Sep 262010

Shown at the informational kiosk for the Heat Transfer Reactor Experiment displays at the Idaho National Laboratory (conveniently located in the middle of nowhere – see here) is an illustration of a B-52 with a hugenormous engine nailed onto the port-rear fuselage. While it’s not described, the presumption is that this was an idea for a test flight for a nuclear powered turbojet (although I have doubts… it doesn’t really look like a good testbed for a nuke). As said, no further info than the picture below.


 Posted by at 10:08 pm
  • Pat Flannery

    Jesus Christ! Look at the size of that thing…I’d worry about the bottom of the horizontal tail fin if it really was a nuclear turbojet.
    Maybe it’s supposed to be something like a nuclear turbofan, with fairly cool exhaust temperatures.
    Whatever it is, it obviously can’t weigh all that much, for the sake of keeping the CG in the right place, even with a lot of ballast in the nose end.

  • Michel Van

    as i saw the picture, got a laughing fit !
    that engine pod is atlast 40 ft long
    i think that had to be a test bed for WS-125A engine
    if the program had go on…

  • Michel Van

    DAM during my laughing fit, i overlook this:
    >the Heat Transfer Reactor Experiment
    that’s most be flighttest for a HTRE
    it would give a explanation were the “Lot of ballast” are and wat it is.
    a nuclear reactor in bombbay of B-52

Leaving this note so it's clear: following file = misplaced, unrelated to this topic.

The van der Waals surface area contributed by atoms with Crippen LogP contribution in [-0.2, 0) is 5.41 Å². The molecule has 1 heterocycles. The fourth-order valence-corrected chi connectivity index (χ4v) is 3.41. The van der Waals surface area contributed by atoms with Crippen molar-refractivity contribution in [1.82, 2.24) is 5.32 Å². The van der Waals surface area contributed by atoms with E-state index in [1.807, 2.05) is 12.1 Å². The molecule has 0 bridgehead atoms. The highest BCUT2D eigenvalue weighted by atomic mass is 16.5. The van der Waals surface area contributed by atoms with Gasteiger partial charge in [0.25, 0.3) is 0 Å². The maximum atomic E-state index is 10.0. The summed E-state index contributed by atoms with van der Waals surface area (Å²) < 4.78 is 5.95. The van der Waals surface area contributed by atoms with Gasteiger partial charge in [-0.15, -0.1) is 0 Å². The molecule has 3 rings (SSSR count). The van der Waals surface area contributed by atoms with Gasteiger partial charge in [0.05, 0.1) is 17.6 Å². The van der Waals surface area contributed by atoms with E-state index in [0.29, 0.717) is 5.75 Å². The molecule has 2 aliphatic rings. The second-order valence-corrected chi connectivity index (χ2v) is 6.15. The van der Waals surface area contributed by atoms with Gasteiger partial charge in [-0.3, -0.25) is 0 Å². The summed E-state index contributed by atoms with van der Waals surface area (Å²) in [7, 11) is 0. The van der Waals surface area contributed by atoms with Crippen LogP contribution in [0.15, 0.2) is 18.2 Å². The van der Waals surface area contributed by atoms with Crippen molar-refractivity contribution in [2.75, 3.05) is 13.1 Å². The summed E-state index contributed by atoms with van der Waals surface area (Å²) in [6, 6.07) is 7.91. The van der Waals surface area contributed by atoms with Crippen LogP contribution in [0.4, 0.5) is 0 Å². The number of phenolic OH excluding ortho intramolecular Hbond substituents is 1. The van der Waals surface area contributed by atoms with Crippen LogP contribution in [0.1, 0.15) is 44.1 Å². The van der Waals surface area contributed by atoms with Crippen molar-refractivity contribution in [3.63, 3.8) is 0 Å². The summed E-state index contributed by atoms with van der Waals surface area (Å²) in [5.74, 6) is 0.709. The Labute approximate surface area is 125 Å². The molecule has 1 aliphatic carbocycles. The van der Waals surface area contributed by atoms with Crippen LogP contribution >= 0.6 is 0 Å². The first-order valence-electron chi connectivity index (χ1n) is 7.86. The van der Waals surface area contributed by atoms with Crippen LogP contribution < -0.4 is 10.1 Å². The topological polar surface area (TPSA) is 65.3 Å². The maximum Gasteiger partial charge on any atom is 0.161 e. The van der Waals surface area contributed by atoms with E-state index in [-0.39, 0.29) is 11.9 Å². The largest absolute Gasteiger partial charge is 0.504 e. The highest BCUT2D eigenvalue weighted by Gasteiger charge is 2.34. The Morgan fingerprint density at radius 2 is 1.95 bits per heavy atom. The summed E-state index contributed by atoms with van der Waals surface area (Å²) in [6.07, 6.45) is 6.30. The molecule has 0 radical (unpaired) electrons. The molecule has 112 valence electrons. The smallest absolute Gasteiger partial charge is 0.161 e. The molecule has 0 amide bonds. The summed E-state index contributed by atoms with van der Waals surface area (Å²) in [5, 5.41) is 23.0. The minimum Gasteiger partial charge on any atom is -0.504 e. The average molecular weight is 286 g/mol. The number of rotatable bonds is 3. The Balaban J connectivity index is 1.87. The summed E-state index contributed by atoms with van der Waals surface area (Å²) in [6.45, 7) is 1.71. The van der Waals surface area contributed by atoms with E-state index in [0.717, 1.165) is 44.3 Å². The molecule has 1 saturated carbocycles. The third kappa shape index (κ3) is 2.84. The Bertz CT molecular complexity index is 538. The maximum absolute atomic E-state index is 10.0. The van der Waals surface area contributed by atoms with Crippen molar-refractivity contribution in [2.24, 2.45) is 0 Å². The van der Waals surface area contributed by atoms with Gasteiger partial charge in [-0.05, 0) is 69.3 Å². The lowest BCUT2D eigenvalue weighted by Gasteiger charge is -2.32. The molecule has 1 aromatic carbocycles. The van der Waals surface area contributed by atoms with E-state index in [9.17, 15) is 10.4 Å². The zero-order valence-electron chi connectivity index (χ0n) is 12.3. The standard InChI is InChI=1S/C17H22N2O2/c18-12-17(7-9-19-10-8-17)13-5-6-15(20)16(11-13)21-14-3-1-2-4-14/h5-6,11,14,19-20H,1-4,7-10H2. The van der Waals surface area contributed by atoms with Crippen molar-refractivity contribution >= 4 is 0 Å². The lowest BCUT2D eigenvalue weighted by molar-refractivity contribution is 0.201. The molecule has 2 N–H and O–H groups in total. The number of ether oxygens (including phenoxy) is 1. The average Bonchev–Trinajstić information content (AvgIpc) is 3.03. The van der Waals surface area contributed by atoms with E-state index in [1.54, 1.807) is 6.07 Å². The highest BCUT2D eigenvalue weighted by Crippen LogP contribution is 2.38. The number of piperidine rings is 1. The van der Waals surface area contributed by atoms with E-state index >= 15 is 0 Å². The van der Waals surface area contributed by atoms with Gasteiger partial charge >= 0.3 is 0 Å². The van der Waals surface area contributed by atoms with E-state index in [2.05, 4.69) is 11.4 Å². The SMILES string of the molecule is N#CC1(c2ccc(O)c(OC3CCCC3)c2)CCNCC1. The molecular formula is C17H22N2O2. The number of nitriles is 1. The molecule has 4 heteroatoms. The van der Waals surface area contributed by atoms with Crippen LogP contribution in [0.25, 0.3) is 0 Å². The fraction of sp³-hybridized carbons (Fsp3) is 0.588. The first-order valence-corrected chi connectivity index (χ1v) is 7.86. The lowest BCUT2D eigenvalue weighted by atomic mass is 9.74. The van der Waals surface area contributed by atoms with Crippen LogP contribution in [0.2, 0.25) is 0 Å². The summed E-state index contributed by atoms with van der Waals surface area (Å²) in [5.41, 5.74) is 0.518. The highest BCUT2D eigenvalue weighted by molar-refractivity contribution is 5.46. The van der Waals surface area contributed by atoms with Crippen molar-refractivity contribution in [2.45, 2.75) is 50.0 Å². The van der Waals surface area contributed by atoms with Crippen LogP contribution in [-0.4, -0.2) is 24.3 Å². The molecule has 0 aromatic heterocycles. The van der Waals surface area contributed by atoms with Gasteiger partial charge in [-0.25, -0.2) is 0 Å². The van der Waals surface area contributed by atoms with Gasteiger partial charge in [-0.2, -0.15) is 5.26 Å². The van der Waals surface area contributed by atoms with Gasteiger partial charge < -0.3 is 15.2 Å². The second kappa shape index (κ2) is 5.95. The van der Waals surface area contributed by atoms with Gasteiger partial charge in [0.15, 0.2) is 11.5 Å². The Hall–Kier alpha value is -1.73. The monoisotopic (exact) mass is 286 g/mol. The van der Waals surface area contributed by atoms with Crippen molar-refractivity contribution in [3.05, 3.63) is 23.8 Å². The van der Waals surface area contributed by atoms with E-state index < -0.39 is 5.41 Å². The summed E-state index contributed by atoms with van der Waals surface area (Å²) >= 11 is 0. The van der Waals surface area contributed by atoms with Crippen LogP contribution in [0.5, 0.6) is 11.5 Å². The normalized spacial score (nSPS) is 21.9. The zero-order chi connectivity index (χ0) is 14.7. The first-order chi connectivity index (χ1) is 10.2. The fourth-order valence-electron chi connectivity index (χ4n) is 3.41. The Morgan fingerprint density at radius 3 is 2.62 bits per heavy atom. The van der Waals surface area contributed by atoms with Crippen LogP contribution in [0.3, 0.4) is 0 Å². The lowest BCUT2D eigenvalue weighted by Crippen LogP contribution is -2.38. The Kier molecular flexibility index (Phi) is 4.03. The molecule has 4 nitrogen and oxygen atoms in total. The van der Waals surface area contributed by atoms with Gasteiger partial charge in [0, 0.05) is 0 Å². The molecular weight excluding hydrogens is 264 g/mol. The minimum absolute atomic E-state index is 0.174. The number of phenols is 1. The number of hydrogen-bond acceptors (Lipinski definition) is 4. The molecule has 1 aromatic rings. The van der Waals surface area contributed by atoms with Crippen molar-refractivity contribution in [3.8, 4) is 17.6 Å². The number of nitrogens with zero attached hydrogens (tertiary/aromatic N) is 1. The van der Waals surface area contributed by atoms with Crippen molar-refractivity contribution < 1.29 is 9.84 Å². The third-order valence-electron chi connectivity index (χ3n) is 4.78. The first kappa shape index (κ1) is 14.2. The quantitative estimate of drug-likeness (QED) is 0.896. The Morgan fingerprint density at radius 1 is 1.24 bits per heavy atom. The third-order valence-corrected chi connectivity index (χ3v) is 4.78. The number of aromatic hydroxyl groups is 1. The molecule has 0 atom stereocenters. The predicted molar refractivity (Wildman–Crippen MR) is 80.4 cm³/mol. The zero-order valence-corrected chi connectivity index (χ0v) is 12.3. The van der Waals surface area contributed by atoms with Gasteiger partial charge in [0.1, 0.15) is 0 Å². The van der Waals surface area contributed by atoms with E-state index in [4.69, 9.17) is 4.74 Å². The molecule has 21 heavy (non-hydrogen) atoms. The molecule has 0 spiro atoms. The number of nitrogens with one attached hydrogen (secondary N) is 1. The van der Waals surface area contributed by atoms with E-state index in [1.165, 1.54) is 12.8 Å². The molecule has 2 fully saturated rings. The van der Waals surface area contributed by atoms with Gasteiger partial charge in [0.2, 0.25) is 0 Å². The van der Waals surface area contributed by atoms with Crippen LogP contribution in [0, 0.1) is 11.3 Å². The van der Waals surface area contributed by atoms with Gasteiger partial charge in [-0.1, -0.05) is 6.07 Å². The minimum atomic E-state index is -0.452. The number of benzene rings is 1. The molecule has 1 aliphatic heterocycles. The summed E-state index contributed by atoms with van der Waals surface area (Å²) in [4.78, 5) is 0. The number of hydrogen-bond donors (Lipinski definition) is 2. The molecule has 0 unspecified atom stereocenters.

• Pat Flannery

    Yeah, but the problem would be that to get it to balance right, you would have to put it in the front of the forward bomb bay, and that would be getting it awfully near the crew.
    Back when I was a FAA weather observor out at our local airport, one of my co-workers was a former Air Force jet engine mechanic (actuallly got to do a crash landing in a B-52 once), and he talked about some sort of giant experimental jet engine they showed films of that relied on sucking ionised air through it to generate thrust. his description of its size sounds very similer to the size of this thing. I thought he was making it all up, but after seeing this drawing, I’m not so sure.
    That would account for why it can exhaust under the tail fin without worrying about heat damage; the air would be coming out at pretty much ambient air tempetrature.
    It also might explain the balance problem; though huge in size, it may not weigh all that much, being a big empty duct with a series of elecrical discharge grids inside of it that incremenatally increase the velocity of the ionized air as it heads towards the exhaust end of the engine.
    One problem would be where you would get the electrical power from to drive a thing like this.
    On the other hand, as it doesn’t rely on atmospheric oxygen to burn with fuel to generate thrust, it could have a very high ceiling on it.

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